• Do not pay the whole cost to the contractor upfront, if possible.  Withholding payment(s) until certain stages of work have been completed gives you bargaining power in the event that work is unsatisfactory.  This will also save you from some of the consequences in the (hopefully unlikely) event of your contractor going bust or disappearing with your money.
  • Consider appointing a contractor who is a member of a professional body such as the Federation of Master Builders or the Royal Institute of British Architects.  They set out codes of conduct and can offer mediation or arbitration services.  It is also worth asking for references from a contractor’s previous customers.  Ask friends and colleagues too for recommendations.

After commencement of works, the law states that contractors must observe the following:

  • Use reasonable care and skill and perform the work to a proper standard of workmanship.
  • Finish the work within a reasonable timeframe.
  • The goods and materials provided must match the supplier’s description and be of satisfactory quality, fit for purpose and of a standard to meet the reasonable expectations of the consumer.

What should I do if things go wrong?

If any of the following factors apply you may be entitled to compensation:

  • The contractor has not carried out their work with reasonable care and skill or within the agreed timeframe
  • The contractor has been negligent in their work
  • A repair carried out is unsatisfactory
  • You have incurred additional expenses or suffered inconvenience because of a breach of contract
  • Someone has suffered a personal injury as a result of unsafe goods or services

If it becomes necessary to take action:

  • Always try to resolve the matter directly with the contractor.
  • Gather all relevant documents including the quotation, contract, guarantee, any relevant photographic evidence and other agreements you have entered into with the contractor.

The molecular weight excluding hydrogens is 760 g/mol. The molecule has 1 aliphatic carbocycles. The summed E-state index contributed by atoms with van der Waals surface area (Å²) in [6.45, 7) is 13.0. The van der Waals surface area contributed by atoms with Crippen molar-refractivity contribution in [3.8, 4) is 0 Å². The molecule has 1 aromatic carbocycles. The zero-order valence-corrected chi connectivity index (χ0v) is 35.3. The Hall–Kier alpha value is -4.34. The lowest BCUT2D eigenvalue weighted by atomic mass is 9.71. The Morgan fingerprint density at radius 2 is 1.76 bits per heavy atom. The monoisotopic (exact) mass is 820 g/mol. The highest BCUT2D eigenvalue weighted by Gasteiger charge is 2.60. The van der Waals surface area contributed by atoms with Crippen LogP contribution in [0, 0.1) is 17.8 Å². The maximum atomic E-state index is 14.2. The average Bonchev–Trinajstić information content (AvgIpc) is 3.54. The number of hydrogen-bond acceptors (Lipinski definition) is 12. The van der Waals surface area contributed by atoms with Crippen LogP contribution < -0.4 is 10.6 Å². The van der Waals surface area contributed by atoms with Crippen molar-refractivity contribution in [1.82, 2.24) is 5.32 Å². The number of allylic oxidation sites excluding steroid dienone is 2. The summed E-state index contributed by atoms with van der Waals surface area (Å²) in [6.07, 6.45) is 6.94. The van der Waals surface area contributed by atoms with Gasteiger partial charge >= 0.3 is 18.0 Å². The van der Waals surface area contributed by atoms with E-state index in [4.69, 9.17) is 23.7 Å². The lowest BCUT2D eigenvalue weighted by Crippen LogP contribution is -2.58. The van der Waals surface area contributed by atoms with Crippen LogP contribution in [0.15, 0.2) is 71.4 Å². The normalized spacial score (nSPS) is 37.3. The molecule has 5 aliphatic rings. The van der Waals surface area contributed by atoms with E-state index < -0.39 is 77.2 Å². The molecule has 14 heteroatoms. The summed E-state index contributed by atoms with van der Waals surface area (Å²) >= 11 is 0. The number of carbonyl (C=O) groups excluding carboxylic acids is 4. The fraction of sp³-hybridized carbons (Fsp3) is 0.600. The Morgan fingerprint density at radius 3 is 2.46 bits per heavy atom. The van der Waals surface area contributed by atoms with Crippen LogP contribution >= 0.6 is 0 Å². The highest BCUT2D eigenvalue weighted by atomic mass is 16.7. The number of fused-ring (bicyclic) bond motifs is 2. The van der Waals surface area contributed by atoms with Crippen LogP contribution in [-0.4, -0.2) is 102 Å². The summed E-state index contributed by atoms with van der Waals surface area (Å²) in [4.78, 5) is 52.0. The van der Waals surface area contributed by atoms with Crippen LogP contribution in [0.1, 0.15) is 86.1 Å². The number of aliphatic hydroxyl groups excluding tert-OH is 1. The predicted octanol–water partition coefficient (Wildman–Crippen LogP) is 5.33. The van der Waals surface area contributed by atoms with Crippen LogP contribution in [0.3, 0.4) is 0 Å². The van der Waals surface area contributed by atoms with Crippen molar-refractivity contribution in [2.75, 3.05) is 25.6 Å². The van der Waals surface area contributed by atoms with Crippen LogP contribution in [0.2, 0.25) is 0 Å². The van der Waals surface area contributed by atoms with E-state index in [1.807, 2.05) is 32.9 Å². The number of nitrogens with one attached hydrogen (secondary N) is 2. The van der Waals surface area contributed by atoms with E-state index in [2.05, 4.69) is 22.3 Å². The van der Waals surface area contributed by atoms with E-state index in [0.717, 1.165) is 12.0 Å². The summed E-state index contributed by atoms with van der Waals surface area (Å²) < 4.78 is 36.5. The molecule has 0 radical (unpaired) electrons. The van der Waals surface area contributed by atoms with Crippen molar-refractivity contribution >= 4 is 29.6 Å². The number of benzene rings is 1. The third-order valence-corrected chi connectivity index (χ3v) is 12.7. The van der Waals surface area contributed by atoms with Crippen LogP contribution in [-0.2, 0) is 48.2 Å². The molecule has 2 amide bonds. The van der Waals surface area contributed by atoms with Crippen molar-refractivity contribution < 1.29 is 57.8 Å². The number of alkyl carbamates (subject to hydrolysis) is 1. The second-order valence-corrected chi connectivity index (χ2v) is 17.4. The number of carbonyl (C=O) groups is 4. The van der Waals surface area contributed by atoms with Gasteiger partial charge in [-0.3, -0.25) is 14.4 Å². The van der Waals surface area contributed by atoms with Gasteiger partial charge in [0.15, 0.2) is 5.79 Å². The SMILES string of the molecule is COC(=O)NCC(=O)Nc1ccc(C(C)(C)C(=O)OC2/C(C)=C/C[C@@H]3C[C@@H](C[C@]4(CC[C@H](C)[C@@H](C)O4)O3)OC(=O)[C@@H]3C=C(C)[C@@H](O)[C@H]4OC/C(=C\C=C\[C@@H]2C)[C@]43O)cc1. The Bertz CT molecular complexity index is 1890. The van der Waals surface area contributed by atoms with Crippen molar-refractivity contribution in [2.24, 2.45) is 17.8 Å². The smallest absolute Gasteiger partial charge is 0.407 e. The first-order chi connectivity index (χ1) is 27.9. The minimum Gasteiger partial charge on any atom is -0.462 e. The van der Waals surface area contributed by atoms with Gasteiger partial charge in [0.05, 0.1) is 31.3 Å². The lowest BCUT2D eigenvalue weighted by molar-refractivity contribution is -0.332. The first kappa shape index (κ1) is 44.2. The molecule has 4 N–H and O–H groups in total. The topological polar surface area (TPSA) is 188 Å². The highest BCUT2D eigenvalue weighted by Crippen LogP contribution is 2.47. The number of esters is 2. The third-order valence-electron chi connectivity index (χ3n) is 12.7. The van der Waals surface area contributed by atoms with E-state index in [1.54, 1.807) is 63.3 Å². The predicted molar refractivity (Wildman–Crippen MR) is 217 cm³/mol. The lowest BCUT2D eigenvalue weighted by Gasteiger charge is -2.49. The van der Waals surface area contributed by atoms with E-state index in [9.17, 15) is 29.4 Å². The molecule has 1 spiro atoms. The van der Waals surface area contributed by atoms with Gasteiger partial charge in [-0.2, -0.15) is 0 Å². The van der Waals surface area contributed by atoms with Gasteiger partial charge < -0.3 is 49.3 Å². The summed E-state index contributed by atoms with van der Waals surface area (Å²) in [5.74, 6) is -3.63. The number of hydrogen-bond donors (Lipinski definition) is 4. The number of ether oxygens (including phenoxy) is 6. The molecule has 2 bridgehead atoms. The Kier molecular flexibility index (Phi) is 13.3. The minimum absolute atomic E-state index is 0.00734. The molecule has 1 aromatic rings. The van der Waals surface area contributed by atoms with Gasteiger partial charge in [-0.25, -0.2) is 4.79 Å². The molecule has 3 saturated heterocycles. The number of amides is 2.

• Contact the contractor to outline your grievances, making it clear what you would like to happen and when.
  • If the contractor fails to resolve the situation, contact their trade association and make use of any arbitration procedure.  Remember that arbitration may be chargeable and any decision reached via this method may rule out the possibility of raising a separate court action.
  • As a final resort you can raise a court action against the contractor.

If I can help with resolving any building related disputes, please contact me at or on 0141 552 3422.


Give Green a Chance

It is estimated that around 750 million plastic bags are used every year in Scotland. For a while now some supermarkets like M&S , Aldi and Lidl have been charging  their customers for plastic bags  whilst others such as Asda,  Morrisons and Sainsburys  have not.

But as from October 2014 the Scottish Government has confirmed it will introduce a 5p levy on all plastic bags. The reasoning behind this is to reduce bag use and raise £5m for good causes each year.

Mr Lochhead the Environment Secretary said “Carrier bags are a highly visible aspect of litter and we are taking decisive action to decrease their number.  By reducing the amount being carelessly discarded we can cut litter and its impact on our environment and economy.” He further stated that “A small charge should also encourage us all to stop and think about what we discard and what we can re-use.”

The CBI, however, have expressed their concern, a spokesman claiming “Modest economic growth coupled with a continuing shift to internet shopping is making conditions challenging for the high street which is already feeling the ill-effects of the Scottish government’s £95 million retail rates surcharge and its £36m rates levy on empty shops and other premises. This is going to cause costly red tape when in fact by voluntary means carrier bag use has fallen by 40%”.

But I am for this levy.  Plastic bags are not biodegradable. They clog waterways, spoil the landscape and end up in landfills where they may take hundreds of years to break down into even smaller particles that continue to pollute the soil and water.

Plastic bags also pose a serious danger to birds and marine animals who often mistake them for food. Thousands die each year after swallowing or choking on discarded bags.

Finally producing plastic bags requires millions of gallons of petroleum that could be used for transportation or heating.

All our staff at Mitchells Roberton are given a reusable shopping bag when they start with us so we are already giving green a chance.